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    I've yet to see a compelling argument for how physicians are so terribly underpaid when you bring actual numbers into it.

    It's a huge time commitment for training. It's incredibly competitive. It's a challenging job for the span of your career. You acquire a huge amount of debt.

    Once you factor in debt and ours worked, there are definitely more lucrative career paths out there. But not many. I think the folks most disappointed are the ones who had visions of it being something it isn't. But for a lot of us, once we've crunched the numbers, the math has still worked out in medicine's favor, even when it meant leaving pretty sweet six figure careers. It's not the career path for everyone, but I'd find it extremely hard to make the argument that physicians are underpaid.
    Good point. I think folks lose sight of that.
     
    #38 notdeadyet, Jun 1, 2008
    Last edited: Jun 1, 2008
  41. Faebinder

    Faebinder Slow Wave Smurf

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    You get done with residency/fellowship in your thirties.. you have another 30 years to practice and pay off a 250k+ debit. Not to mention buy your house, save for retirement, kids and what not. An average income of 165k? Most physicians work around 55 hours per week and many work a lot more (and i am not even counting being on call). If you take those 15 hours to that 165k it becomes 70k cause you need to think of that 15 as one and a half time (unless you feel 55 is a normal human being working hours in the week) Is that realistic? Cause if you drop your hours to 40, your income will drop believe me.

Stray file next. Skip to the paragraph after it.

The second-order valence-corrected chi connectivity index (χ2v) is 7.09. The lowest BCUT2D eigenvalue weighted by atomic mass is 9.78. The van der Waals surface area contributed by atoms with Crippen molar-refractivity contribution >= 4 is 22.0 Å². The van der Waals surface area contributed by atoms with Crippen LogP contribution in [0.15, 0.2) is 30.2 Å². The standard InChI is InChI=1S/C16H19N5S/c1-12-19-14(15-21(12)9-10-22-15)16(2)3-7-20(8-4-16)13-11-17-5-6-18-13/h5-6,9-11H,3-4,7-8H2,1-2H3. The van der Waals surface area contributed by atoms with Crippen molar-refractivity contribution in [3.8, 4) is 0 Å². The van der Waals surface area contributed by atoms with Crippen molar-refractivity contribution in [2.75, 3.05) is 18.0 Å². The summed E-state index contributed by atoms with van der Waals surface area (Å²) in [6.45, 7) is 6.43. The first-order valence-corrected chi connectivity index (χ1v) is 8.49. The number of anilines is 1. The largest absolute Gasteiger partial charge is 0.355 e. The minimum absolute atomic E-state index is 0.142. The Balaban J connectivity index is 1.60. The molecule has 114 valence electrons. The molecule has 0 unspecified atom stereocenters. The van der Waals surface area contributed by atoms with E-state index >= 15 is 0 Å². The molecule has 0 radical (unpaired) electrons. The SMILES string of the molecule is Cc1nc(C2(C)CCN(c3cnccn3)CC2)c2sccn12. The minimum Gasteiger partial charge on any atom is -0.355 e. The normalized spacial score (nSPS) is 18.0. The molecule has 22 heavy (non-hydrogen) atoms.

I am not even counting the risk factor.. what if you lose your license for some reason or cant work in your field of training anymore like getting HIV as a surgeon or stabbed in the back as a psychiatrist?